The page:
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Author Topic: The Disruptive Marketplace - BTC and Mobile Payments  (Read 2308 times)
evoorhees
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Democracy is the original 51% attack


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July 07, 2011, 04:15:03 PM
 #1

This morning over coffee I was pondering for a while over the incredible losses that many big companies are going to face due to Bitcoin's timely arrival.

We're on the cusp of mainstream mobile phone payment systems - systems that have been built for hundreds of millions of dollars over the past couple years. These systems are now about to hit the market, and big companies like eBay/Paypal, Google, and Visa are buying them.

And now this ridiculous thing called Bitcoin happens, and this dude Brian Armstrong develops a beautiful and elegant Android client, and suddenly anyone in the world can send payments to each other online or with their phones with almost zero fees. How disruptive this is! These other mobile payment companies may be screwed over the next 1-2 years of Bitcoin is widely adopted as a currency.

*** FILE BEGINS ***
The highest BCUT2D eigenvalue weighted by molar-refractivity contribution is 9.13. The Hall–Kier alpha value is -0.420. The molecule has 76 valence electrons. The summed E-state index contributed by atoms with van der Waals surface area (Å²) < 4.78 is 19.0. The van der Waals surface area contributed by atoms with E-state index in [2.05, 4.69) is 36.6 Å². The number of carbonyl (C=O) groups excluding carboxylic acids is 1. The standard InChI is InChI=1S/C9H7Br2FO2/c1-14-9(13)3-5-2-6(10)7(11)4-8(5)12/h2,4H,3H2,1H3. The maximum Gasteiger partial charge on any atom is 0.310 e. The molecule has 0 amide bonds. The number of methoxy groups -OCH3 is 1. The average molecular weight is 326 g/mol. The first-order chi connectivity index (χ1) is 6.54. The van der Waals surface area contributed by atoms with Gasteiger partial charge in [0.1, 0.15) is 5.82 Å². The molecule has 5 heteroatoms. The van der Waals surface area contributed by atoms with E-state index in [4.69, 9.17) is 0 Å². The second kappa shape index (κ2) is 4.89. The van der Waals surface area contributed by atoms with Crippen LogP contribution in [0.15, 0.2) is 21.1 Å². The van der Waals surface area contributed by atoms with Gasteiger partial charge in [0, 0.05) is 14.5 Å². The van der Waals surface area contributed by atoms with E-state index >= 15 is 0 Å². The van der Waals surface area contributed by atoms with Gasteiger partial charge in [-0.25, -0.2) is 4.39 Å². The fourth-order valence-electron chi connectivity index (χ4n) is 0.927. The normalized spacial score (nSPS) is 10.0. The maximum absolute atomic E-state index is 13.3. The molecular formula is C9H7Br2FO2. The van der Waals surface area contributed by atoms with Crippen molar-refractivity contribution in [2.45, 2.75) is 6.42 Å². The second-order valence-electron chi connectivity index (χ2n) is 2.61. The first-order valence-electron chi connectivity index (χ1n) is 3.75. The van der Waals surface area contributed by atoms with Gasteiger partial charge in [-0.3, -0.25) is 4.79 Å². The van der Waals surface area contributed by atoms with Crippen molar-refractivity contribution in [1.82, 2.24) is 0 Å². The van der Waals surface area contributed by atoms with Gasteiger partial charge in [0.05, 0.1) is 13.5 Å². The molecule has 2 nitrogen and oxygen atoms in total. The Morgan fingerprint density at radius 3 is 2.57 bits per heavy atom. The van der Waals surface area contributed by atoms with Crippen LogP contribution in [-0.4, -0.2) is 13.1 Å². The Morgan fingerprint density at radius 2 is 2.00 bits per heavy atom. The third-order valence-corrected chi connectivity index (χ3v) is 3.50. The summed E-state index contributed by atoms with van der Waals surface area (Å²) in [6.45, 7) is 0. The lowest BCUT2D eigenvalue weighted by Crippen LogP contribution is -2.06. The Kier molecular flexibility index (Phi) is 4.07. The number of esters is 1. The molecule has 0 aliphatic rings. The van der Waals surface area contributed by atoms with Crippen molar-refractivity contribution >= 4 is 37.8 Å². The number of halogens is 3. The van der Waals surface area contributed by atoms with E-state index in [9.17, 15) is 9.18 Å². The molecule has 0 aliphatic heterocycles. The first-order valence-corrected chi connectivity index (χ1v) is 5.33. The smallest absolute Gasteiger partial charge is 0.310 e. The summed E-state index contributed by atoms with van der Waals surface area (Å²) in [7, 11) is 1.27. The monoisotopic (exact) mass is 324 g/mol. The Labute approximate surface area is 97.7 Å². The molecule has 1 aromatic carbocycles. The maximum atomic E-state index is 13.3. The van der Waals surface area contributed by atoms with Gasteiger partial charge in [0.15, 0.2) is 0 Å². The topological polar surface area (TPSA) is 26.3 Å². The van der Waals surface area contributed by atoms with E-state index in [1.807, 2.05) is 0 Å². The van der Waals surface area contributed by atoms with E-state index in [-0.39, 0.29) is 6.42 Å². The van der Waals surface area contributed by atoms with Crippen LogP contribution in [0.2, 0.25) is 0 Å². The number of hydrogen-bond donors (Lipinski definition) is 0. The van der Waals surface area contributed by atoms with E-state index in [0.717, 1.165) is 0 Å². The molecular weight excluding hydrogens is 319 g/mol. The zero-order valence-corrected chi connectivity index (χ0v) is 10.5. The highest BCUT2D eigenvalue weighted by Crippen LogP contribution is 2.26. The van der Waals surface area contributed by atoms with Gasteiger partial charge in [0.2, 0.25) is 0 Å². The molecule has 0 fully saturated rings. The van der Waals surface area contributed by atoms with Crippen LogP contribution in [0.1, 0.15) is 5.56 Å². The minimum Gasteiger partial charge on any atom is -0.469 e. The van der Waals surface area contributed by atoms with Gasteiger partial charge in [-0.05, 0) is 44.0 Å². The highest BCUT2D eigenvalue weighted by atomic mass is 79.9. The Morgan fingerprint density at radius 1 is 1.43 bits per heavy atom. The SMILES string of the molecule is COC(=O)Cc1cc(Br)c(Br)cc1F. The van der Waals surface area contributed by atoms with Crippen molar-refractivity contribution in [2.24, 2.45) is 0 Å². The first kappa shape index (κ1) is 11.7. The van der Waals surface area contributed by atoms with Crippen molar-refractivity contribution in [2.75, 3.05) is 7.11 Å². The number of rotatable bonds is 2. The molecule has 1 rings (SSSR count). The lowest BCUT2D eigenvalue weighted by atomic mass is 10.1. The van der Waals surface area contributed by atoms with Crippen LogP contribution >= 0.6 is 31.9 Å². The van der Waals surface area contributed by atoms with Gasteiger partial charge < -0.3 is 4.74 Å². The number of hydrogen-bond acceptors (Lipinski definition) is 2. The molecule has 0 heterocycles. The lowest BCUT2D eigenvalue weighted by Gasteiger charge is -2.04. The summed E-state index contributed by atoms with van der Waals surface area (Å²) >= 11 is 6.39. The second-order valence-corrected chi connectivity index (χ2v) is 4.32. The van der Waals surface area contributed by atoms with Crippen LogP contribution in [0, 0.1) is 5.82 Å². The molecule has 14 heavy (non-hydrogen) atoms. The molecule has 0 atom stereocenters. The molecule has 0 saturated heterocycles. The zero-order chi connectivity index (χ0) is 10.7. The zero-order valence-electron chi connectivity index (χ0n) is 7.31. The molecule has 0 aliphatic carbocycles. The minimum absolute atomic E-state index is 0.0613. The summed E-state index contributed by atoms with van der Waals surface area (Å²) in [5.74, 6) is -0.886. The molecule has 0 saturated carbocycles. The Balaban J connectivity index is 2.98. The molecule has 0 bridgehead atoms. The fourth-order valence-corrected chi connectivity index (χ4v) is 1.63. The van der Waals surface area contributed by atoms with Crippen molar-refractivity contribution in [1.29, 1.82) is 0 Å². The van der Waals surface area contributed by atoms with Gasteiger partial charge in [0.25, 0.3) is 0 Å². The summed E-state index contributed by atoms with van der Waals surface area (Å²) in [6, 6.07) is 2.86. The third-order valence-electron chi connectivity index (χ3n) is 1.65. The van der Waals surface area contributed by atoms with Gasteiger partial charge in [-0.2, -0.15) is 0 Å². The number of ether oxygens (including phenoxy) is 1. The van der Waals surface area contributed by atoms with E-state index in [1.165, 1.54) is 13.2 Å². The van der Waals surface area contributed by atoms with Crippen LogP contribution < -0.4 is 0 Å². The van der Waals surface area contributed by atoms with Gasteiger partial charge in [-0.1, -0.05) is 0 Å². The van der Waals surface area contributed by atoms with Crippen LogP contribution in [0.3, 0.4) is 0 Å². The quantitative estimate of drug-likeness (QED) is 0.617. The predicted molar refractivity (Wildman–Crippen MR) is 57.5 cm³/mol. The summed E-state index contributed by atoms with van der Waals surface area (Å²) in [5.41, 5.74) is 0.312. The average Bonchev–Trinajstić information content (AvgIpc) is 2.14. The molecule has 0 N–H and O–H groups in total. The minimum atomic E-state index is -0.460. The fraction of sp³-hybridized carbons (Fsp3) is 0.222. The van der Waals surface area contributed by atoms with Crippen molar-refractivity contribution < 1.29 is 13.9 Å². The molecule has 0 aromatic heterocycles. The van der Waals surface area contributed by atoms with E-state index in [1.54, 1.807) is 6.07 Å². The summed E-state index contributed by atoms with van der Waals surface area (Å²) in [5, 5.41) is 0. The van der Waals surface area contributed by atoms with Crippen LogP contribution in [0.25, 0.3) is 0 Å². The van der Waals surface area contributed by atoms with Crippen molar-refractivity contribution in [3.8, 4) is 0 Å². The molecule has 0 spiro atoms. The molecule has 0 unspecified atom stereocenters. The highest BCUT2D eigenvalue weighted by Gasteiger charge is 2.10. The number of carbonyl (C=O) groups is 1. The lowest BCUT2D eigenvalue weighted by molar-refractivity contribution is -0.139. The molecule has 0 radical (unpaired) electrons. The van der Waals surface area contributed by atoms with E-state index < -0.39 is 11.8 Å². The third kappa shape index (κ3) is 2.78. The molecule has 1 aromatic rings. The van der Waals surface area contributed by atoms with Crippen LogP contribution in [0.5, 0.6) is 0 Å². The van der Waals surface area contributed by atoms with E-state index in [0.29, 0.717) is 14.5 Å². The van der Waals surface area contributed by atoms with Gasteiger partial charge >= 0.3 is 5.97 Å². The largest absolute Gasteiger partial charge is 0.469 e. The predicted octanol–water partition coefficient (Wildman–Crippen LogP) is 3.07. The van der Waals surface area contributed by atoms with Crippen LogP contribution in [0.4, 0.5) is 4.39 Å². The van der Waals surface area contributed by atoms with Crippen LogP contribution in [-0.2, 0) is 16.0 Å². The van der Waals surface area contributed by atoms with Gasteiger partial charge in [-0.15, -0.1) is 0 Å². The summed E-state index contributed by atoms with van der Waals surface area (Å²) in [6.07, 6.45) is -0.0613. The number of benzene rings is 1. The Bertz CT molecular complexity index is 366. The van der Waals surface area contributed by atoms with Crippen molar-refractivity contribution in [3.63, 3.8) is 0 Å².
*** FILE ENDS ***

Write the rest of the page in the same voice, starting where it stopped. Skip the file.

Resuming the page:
Capitalism can be brutal.
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cypherdoc
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July 07, 2011, 04:19:04 PM
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Short the Dow.
dinzy
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Fuck Intel!


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July 07, 2011, 04:29:21 PM